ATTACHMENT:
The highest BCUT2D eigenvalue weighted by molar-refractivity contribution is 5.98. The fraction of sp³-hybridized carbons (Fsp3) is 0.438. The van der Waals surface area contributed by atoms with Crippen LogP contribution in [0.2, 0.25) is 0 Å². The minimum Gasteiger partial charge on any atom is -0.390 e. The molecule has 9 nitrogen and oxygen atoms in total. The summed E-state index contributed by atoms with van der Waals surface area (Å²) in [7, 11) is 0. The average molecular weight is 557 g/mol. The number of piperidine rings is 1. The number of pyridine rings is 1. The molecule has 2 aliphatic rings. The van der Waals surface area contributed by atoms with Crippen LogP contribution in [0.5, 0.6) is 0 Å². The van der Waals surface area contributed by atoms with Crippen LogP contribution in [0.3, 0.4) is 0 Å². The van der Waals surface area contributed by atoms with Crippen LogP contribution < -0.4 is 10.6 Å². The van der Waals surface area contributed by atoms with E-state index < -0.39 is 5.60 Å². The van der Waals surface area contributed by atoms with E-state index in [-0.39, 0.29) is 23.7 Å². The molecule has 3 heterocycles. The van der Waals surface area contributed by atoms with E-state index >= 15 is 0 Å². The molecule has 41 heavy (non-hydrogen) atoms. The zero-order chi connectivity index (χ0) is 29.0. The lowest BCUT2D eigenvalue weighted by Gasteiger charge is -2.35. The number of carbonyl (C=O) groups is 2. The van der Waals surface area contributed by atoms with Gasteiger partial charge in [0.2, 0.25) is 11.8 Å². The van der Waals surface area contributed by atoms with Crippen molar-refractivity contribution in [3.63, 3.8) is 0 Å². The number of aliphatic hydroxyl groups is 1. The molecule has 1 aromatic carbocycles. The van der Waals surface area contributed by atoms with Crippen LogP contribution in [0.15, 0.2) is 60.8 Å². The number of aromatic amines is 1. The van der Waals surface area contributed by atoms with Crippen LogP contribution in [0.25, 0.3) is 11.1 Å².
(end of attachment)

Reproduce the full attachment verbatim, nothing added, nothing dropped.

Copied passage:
The highest BCUT2D eigenvalue weighted by molar-refractivity contribution is 5.98. The fraction of sp³-hybridized carbons (Fsp3) is 0.438. The van der Waals surface area contributed by atoms with Crippen LogP contribution in [0.2, 0.25) is 0 Å². The minimum Gasteiger partial charge on any atom is -0.390 e. The molecule has 9 nitrogen and oxygen atoms in total. The summed E-state index contributed by atoms with van der Waals surface area (Å²) in [7, 11) is 0. The average molecular weight is 557 g/mol. The number of piperidine rings is 1. The number of pyridine rings is 1. The molecule has 2 aliphatic rings. The van der Waals surface area contributed by atoms with Crippen LogP contribution in [0.5, 0.6) is 0 Å². The van der Waals surface area contributed by atoms with Crippen LogP contribution in [0.3, 0.4) is 0 Å². The van der Waals surface area contributed by atoms with Crippen LogP contribution < -0.4 is 10.6 Å². The van der Waals surface area contributed by atoms with E-state index < -0.39 is 5.60 Å². The van der Waals surface area contributed by atoms with E-state index in [-0.39, 0.29) is 23.7 Å². The molecule has 3 heterocycles. The van der Waals surface area contributed by atoms with E-state index >= 15 is 0 Å². The molecule has 41 heavy (non-hydrogen) atoms. The zero-order chi connectivity index (χ0) is 29.0. The lowest BCUT2D eigenvalue weighted by Gasteiger charge is -2.35. The number of carbonyl (C=O) groups is 2. The van der Waals surface area contributed by atoms with Gasteiger partial charge in [0.2, 0.25) is 11.8 Å². The van der Waals surface area contributed by atoms with Crippen molar-refractivity contribution in [3.63, 3.8) is 0 Å². The number of aliphatic hydroxyl groups is 1. The molecule has 1 aromatic carbocycles. The van der Waals surface area contributed by atoms with Crippen LogP contribution in [0.15, 0.2) is 60.8 Å². The number of aromatic amines is 1. The van der Waals surface area contributed by atoms with Crippen LogP contribution in [0.25, 0.3) is 11.1 Å².